contrast, and this was further emphasised by linear articulation. See, for example,
Kirchner's Girl under Japanese Umbrella (1909).

A particularly important contribution made by the Brucke group was the revival of the
woodcut print as a major art form. The woodcut medium was in fact ideal for their purposes.
A feeling of emotional intensity could be evoked through the use of angular or apparently
brutal cuts and slashes on the woodblock. These effects were used, on the one hand, to
suggest the direct emotional involvement of the artist in the creative process. On the other
hand, they evoked a sense of anxiety or emotional disturbance in the subject. This is
particularly evident when the subject is a human being, for the violent manipulation of the
medium seems to evoke a sense that the figure represented is itself tortured or disfigured.
The expressive effects created through the woodcut medium seem in fact to have provided
Kirchner, Heckel and Schmidt-Rottluff with the incentive to use similar harsh and jagged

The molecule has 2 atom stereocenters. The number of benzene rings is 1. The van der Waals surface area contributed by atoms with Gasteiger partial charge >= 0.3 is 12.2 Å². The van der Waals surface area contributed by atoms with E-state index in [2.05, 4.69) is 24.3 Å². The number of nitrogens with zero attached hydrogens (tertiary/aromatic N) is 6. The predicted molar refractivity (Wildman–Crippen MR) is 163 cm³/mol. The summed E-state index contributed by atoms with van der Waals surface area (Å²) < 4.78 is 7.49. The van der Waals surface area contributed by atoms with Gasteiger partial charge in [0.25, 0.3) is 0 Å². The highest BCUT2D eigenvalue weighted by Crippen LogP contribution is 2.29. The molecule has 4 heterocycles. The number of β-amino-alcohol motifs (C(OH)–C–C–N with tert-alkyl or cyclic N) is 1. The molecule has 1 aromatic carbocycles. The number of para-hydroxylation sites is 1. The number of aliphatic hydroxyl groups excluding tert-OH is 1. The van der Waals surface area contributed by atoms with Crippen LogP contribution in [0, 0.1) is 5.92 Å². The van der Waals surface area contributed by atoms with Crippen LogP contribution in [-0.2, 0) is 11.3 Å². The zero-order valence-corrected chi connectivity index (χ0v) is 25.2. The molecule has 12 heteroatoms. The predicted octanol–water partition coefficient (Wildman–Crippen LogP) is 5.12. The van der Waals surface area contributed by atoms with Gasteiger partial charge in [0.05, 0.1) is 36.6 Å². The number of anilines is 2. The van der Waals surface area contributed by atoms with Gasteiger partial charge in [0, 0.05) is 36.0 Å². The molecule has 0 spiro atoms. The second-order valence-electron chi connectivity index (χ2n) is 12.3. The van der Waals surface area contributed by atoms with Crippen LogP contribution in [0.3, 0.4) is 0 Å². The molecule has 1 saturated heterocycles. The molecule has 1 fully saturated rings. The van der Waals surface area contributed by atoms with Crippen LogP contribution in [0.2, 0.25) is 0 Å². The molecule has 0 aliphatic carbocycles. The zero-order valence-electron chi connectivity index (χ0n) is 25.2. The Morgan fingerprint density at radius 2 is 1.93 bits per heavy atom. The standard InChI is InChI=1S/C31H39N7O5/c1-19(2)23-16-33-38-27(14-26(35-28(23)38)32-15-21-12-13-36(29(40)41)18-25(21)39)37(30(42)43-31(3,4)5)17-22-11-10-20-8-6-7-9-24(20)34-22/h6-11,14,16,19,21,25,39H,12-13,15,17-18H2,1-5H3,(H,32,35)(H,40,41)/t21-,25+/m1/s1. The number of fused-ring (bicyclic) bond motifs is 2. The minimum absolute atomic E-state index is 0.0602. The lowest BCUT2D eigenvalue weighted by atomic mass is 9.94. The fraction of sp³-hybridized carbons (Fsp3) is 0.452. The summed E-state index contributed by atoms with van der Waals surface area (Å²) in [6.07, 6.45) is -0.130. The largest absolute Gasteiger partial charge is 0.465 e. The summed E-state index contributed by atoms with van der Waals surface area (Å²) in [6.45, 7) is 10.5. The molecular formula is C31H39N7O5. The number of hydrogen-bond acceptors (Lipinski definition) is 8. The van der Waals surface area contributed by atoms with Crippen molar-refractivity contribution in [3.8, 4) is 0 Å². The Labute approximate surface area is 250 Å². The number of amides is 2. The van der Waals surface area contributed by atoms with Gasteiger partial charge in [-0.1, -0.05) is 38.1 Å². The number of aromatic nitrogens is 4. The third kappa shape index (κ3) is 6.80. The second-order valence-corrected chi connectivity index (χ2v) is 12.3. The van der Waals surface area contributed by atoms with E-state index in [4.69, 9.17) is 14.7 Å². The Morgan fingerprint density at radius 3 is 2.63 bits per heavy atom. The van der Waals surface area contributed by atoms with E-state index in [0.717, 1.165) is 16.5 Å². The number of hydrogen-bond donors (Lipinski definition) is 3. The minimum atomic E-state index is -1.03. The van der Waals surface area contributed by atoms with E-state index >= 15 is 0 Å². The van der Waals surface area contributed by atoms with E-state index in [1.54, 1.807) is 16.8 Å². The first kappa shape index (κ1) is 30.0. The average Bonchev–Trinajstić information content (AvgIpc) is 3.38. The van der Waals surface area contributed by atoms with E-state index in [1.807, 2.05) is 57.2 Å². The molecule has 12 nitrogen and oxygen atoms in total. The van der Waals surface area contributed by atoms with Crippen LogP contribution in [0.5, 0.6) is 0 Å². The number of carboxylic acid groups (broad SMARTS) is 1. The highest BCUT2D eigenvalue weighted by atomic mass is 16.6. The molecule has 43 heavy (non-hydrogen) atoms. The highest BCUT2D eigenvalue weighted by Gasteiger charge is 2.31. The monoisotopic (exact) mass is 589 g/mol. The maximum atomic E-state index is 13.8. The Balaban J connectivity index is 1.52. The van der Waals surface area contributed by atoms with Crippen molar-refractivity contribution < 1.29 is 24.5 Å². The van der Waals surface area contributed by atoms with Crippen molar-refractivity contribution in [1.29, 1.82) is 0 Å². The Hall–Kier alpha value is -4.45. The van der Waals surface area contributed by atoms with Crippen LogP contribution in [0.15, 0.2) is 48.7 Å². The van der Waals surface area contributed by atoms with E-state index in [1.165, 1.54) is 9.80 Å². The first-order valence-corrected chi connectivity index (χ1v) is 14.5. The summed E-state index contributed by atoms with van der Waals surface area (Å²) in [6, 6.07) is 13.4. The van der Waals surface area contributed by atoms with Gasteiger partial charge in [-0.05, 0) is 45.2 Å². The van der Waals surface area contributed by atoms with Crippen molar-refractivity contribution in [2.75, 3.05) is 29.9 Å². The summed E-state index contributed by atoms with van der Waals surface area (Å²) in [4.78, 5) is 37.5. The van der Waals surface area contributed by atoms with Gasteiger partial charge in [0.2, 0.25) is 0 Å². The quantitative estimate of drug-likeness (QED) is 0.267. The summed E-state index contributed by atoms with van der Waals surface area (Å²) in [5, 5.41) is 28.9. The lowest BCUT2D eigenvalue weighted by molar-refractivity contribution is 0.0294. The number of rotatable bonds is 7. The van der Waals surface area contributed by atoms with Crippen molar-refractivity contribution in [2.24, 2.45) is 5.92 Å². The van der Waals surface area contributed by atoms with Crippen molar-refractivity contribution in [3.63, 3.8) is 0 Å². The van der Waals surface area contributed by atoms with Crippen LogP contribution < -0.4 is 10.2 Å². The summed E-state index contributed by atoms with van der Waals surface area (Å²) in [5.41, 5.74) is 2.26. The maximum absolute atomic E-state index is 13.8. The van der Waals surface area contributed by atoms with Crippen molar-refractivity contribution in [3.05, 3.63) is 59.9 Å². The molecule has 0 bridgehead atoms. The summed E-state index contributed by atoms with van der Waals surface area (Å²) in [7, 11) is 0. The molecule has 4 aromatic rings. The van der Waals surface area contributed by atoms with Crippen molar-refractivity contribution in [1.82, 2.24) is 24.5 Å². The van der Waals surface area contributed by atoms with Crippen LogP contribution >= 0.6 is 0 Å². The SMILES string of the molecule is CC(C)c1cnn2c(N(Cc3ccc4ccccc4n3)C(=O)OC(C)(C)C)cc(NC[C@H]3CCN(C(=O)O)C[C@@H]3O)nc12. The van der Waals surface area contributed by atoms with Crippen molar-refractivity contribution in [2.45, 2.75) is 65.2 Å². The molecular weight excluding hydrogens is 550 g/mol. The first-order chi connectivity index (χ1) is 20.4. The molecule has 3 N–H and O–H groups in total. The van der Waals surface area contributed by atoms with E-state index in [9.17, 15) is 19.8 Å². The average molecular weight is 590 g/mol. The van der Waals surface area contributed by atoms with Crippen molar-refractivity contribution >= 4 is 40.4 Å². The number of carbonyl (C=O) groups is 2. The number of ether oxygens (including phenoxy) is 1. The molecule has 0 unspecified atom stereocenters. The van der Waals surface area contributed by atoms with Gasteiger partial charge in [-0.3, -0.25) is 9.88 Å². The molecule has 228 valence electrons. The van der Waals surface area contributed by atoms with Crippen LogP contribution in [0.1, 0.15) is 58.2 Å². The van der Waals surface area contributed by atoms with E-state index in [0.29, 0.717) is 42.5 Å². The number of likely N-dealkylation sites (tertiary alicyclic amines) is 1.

shapes in their paintings.

The Brucke artists' decision to use the woodcut may have been largely motivated by
nationalist sentiments: Germany had been a leader in the field of printing during the 15th
century. The expressionists believed that the German people's consciousness of their
national identity had been dissipated through industrialisation, and this seems to have
encouraged them to value indigenous art of the more distant past. By reviving a use of the
woodcut technique, they may also have felt that they were expressing their affinity with
artists such as Durer and Wolgemut and that they were confirming their association with a
supposedly inherent German aesthetic and sensibility.

By about 1911, when the group had moved to Berlin, the individual Brucke artists had
almost all found their mature styles. But they still felt the need to preserve the purity of their
aims and something of a coherent stylistic approach by working as a group rather than in
isolation.

Nevertheless, by 1912 and 1913 the various influences of the stimulating Berlin world
had resulted in varied developments among them; the break-up of the group was inevitable.

 

<< Previous: Introduction to German Expressionism


* Drawn from notes compiled by B. Schmahmann for the University of South Africa